Ben-Hur Celebrates 50 Years With A Stunning Restoration and Blu-Ray

Think you've already seen one of the biggest epics of all time? Think again.

By , Columnist

The first time I saw any footage from Ben-Hur was at a repertory theatre in Sacramento. This would have been back in the '80s. It was one of those grand old movie palaces that barely exist anymore. Ben-Hur was on their upcoming schedule, so they ran the trailer before the feature. I was amazed by the sheer size of the image. All at once, I understood the meaning of the word “epic.”

When I finally watched the movie a few years later, I couldn’t help but be disappointed. I saw it on VHS, a format that could never begin to reproduce a film of this magnitude. So I figured at least I’ve seen it now and promptly forgot all about it.

Ben-Hur-Trailer-Blu-Ray.jpg

For the film’s 50th anniversary, Warner Home Video is pulling out all the stops. The feature has been given a meticulous, frame by frame restoration from an 8K scan of the original 65mm camera negative. Having seen some of the results of this work, I now feel like I’ve really never seen Ben-Hur at all.

In addition to the revelatory new restoration, Warner Home Video is releasing Ben-Hur in an appropriately oversized package. The Ultimate Collector’s Edition weighs in at over two pounds and includes a reproduction of Charlton Heston’s personal journal as well as a hardbound book with stills, production art and much more.

The set also includes a new documentary, Charlton Heston & Ben-Hur: A Personal Journey, produced by Fraser Heston. For years, it was believed that no behind-the-scenes footage from Ben-Hur existed. Fortunately, Fraser Heston found home movies taken by his mother, actress and photographer Lydia Clarke, while the family lived in Italy during the filming of Ben-Hur. This rare, candid footage forms the core of the new documentary.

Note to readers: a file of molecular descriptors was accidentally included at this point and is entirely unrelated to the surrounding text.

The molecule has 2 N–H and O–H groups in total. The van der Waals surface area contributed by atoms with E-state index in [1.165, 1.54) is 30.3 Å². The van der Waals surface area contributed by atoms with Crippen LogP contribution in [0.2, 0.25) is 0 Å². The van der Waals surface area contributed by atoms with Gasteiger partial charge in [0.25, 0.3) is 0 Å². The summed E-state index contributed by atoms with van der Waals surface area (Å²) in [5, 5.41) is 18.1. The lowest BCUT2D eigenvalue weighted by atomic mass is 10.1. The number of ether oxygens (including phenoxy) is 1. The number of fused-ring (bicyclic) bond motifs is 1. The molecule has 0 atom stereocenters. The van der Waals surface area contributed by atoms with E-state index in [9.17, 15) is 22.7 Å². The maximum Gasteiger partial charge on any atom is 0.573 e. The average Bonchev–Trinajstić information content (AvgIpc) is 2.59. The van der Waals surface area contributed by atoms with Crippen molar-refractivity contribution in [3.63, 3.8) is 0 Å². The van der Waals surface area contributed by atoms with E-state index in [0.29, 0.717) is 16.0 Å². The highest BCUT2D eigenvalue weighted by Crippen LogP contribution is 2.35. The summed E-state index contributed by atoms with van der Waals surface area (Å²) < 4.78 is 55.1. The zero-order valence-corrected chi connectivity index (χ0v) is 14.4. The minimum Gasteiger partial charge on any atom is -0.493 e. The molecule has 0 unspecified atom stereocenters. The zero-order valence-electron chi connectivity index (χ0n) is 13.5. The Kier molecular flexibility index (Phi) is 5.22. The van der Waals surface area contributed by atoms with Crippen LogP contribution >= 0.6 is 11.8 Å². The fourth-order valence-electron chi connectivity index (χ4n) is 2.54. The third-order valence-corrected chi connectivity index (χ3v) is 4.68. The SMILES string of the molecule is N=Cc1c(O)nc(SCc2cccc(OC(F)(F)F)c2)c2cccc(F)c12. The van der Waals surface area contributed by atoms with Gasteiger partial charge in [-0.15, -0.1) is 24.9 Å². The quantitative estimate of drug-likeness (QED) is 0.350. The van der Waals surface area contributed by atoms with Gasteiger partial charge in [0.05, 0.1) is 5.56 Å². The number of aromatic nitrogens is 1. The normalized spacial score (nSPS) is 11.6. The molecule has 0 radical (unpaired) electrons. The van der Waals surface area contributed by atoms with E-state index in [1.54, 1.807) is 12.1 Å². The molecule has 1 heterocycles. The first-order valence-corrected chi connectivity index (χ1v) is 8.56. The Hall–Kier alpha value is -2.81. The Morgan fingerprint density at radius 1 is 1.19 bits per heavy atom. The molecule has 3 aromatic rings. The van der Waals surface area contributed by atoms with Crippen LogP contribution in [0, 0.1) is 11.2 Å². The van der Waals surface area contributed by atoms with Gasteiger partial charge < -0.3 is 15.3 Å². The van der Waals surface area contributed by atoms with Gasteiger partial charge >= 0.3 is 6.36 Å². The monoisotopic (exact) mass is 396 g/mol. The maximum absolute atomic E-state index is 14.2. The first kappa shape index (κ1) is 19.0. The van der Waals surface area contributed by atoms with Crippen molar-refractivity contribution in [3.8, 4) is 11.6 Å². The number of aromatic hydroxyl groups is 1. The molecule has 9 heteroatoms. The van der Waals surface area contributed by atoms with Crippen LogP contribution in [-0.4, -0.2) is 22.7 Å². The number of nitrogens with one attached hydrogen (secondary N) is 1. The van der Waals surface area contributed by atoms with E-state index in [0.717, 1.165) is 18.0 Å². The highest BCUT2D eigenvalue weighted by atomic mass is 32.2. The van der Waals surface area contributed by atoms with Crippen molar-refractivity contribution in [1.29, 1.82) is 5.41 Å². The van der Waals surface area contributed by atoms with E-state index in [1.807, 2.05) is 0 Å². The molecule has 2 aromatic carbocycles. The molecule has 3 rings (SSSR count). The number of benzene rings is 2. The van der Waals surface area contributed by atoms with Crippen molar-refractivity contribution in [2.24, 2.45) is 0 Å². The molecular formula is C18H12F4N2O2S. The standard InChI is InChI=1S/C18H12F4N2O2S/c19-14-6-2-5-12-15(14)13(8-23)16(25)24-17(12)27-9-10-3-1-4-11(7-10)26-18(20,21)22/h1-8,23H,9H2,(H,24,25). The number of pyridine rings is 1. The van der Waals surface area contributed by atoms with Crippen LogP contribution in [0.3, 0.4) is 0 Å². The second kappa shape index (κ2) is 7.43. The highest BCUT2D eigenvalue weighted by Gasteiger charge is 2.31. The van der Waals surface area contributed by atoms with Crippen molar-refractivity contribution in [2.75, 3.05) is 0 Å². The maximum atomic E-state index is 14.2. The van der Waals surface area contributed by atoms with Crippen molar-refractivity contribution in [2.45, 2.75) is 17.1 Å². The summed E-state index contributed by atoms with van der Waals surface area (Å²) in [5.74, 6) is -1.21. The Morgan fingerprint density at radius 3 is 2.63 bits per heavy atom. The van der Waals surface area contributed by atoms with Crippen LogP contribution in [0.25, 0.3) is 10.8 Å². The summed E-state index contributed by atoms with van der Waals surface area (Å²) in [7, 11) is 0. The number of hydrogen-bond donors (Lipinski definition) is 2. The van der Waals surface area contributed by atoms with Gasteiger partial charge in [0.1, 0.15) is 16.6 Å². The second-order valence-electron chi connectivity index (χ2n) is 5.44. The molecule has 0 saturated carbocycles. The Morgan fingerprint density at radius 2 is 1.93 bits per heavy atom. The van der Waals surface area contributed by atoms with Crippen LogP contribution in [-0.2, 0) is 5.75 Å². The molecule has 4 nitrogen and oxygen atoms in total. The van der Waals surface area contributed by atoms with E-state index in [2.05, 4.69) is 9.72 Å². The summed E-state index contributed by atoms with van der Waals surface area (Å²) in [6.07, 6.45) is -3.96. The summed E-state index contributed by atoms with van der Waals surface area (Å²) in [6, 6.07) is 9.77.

Also included are a wealth of extras from the previous DVD edition, including the 1925 silent version of the film, additional documentaries, screen tests, highlights from the 1960 Oscar ceremony where Ben-Hur dominated with 11 wins, and more.

As wonderful as the extra features are, it really is the new restoration that’ll blow you away. It’s an extraordinary piece of film preservation and is as close as you’ll get to seeing Ben-Hur at home the way it was meant to be seen.

Of course, the film does demand to be seen on the big screen. Fortunately, New Yorkers will get that chance on October 1 when the restored Ben-Hur screens at the New York Film Festival as part of their Masterworks series. Let’s hope additional theatrical screenings are added in other cities in the near future. But in the meantime, the Ben-Hur: 50th Anniversary Ultimate Collector's Edition can be yours on Blu-ray on September 27.

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Adam Jahnke has been writing about film since age 13, when he began foisting a self-published newsletter on friends and family (copies of which are now mercifully lost to the ages). In 2000, he joined the staff of the highly respected DVD website The Digital Bits, where he continues to serve as columnist…

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